Here's a video about why I started wet shaving. It does give you a better shave, but the main reason I made the switch is for the cost. Here I explain how I got started wet shaving, and what you will need to get started. I won't give you a ton of options, since that can get confusing. I'll just tell you what I bought. If you do the same, it's a great starting point.

The short story is: It'll cost you about $50 US to get started, and the only ongoing costs are soap and blades, which are super cheap.

Here are the links to everything I talked about in the video:

How to Shave in 120 Seconds: https://youtu.be/38Sz1QxjQwk

Merkur 34C Razor
Canada: http://amzn.to/2dnZdHl
UK: http://amzn.to/2dC8tqu
US: http://amzn.to/2dzX6QR

Omega brushes
Canada: http://amzn.to/2dmQLdT
UK: http://amzn.to/2dDZx4k
US: http://amzn.to/2dmQqYO

Prorazo green soap
Canada: http://amzn.to/2cOOkdI
UK: http://amzn.to/2dE02v6
US: http://amzn.to/2dmQyaK

Astra Superior blades (100 pack)
Canada: http://amzn.to/2dNJmAb
UK: http://amzn.to/2e27xib
US: http://amzn.to/2dNIviZ

Fitibit Charge / Charge HR - Replace Broken Band!

Officially, there is no way to replace a band on a Fitbit Charge or Charge HR. Unofficially, here's how you do it:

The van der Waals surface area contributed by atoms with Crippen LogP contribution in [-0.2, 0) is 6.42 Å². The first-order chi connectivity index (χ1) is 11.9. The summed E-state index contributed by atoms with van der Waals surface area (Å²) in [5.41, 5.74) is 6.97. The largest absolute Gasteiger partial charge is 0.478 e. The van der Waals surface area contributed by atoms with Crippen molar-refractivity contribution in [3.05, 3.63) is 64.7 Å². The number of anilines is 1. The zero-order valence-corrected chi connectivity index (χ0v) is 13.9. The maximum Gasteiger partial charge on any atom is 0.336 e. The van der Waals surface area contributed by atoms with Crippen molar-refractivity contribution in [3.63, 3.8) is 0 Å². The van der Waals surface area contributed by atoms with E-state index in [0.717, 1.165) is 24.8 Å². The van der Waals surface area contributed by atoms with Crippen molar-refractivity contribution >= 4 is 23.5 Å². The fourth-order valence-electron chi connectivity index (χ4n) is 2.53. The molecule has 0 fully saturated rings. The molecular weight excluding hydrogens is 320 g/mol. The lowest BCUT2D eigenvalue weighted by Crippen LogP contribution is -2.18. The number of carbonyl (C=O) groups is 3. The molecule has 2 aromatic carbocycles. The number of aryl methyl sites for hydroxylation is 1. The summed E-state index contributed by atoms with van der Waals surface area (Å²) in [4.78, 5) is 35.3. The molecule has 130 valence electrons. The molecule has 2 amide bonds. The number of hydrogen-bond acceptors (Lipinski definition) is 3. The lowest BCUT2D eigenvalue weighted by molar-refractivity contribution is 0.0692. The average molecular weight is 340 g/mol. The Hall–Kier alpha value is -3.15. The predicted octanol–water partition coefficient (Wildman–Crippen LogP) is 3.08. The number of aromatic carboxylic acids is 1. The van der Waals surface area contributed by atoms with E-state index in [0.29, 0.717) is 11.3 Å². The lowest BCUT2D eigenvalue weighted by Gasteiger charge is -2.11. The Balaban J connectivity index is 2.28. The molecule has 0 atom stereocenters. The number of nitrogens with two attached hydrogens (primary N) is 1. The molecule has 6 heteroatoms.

You'll have to buy a replacement band for a Garmin Vivofit. Search eBay and you can get one from China for $1. Or if you just can't wait and you're willing to pay more, you can buy them on Amazon:

US: http://amzn.to/2c1qATJ
UK: http://amzn.to/2e27dzS
Canada: http://amzn.to/2c893wu

Optionally, you can also get a "Fitbit Charge Cover" to go over top. Search eBay for one cheap from China, or Amazon:

US: http://amzn.to/2bSE2zd
UK: http://amzn.to/2dAPWOM
Canada: http://amzn.to/2c89Qh7

And here's a video of how to put it all together:

Make your own floating acoustic guitar mount

As promised, here is how I made a wall mount for my acoustic guitar. It worked out nicely, except that I damaged the paint on our wall a bit while installing it :( I'll need to patch that.

If you prefer to just buy something, Monoprice does carry a cheap horizontal guitar mount, but it's not as pretty: https://www.monoprice.com/product?p_id=602131

Make your own floating electric guitar mount

So I thought I'd start making YouTube videos too. For my first one, I'll show you how to mount an electric guitar horizontally on the wall so it looks almost like it's floating there. Since we've been finishing our basement, and my wife decided to accent the room with red, I thought my cherry red Epiphone Dot would look brilliant on the wall.

There are other hangers that can mount your guitar horizontally, if you're willing to pay for it. For example,